There’s really nothing to recommend a recession, but if you’re going to have one, it helps to be prepared. Washtenaw County is actually quite prepared for recessions, thanks in large measure to WCC. Washtenaw Community College is the “go-to” place for people looking to train or re-train for a job. It also provides a low-cost entry route to higher education.
A recent study released by the National Student Clearinghouse Research Center showed a surprising impact of community colleges during recessions. It’s tempting to think that students choose community colleges instead of four year institutions. Enrollment data from the most recent recession don’t support that. Instead, the data showed enrollment increases at both two-year and four-year institutions during the recession.
High school graduates choose to go to college instead of entering the workforce directly. Additionally, the study showed that community college enrollment during the recession drove subsequent transfer enrollments in four-year institutions.
Many colleges focus on the concept of retention – that is, retaining students until they graduate from that institution. This study focused on “persistence” – where a student continues post-secondary education at some institution, regardless of where the student started. The study authors found that community colleges contributed significantly to educational persistence, even if many of their students didn’t complete a two-year degree before moving on. For many students, community colleges provide a much needed place to start during an economic downturn. In fact, they can kick-start economic recovery.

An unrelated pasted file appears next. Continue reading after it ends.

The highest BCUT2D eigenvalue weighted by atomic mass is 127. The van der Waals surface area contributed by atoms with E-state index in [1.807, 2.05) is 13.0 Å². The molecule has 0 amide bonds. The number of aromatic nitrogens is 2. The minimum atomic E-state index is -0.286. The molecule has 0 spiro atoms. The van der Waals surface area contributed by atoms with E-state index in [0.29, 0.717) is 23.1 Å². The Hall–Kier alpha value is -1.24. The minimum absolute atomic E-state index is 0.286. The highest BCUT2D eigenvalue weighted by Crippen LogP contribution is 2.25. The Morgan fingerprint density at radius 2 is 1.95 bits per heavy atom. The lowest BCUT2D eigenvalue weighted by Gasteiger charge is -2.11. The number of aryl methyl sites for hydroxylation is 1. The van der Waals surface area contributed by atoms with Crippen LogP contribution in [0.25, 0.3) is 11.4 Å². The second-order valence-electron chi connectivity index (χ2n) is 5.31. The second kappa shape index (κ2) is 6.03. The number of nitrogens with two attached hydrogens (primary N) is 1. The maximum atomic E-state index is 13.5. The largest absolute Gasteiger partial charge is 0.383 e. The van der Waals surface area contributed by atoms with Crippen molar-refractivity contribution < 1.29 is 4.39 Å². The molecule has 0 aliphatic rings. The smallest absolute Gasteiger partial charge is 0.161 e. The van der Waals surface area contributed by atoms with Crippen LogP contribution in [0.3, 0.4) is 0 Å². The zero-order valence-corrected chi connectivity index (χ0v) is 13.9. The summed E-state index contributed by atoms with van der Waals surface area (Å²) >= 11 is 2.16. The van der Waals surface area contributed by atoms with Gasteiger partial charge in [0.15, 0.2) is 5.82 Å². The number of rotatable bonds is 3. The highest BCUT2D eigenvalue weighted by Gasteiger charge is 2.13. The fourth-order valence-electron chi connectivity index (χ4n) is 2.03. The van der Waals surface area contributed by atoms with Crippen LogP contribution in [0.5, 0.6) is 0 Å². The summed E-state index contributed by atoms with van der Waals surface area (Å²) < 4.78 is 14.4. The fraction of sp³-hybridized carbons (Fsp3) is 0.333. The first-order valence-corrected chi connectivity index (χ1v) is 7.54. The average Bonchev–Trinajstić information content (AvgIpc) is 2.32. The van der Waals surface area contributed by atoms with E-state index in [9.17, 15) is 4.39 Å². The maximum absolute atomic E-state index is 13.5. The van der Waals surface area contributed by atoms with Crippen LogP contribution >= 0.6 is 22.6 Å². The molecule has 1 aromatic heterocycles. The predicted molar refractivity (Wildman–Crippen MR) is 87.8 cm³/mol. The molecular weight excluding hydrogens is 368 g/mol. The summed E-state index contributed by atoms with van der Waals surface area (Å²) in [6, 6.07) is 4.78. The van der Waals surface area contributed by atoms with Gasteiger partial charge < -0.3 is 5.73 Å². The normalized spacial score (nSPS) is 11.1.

WCC must remain focused on its educational mission
That’s why it is essential for communities that have community colleges to protect them. Community colleges must remain focused on providing educational options for a wide range of students. Redirecting educational dollars to non-academic pursuits hurts the community college’s response to student needs during a recession.
WCC’s current administration wants to take taxpayers’ dollars and use them to build a hotel and conference center. The administration claims this will generate additional revenue for WCC. Nothing is further from the truth. This will simply damage WCC’s ability to perform during a recession by saddling it with the enormous bills for an empty hotel and an unused conference center.
During a recession, WCC will have to divert property tax and tuition revenues to the hotel and conference center to keep it solvent. The state will not pay to build or support this asinine venture. We will be paying for this foolishness by ourselves, during a recession, when we can least afford it.
Voting on WCC’s upcoming millage renewal request is the best way to say how we do (and don’t) want our education tax dollars spent. Our community college taxes should support the community college – not the careless and wasteful spending of its misguided administration.
Photo Credit: Washtenaw Community College, via Flickr.com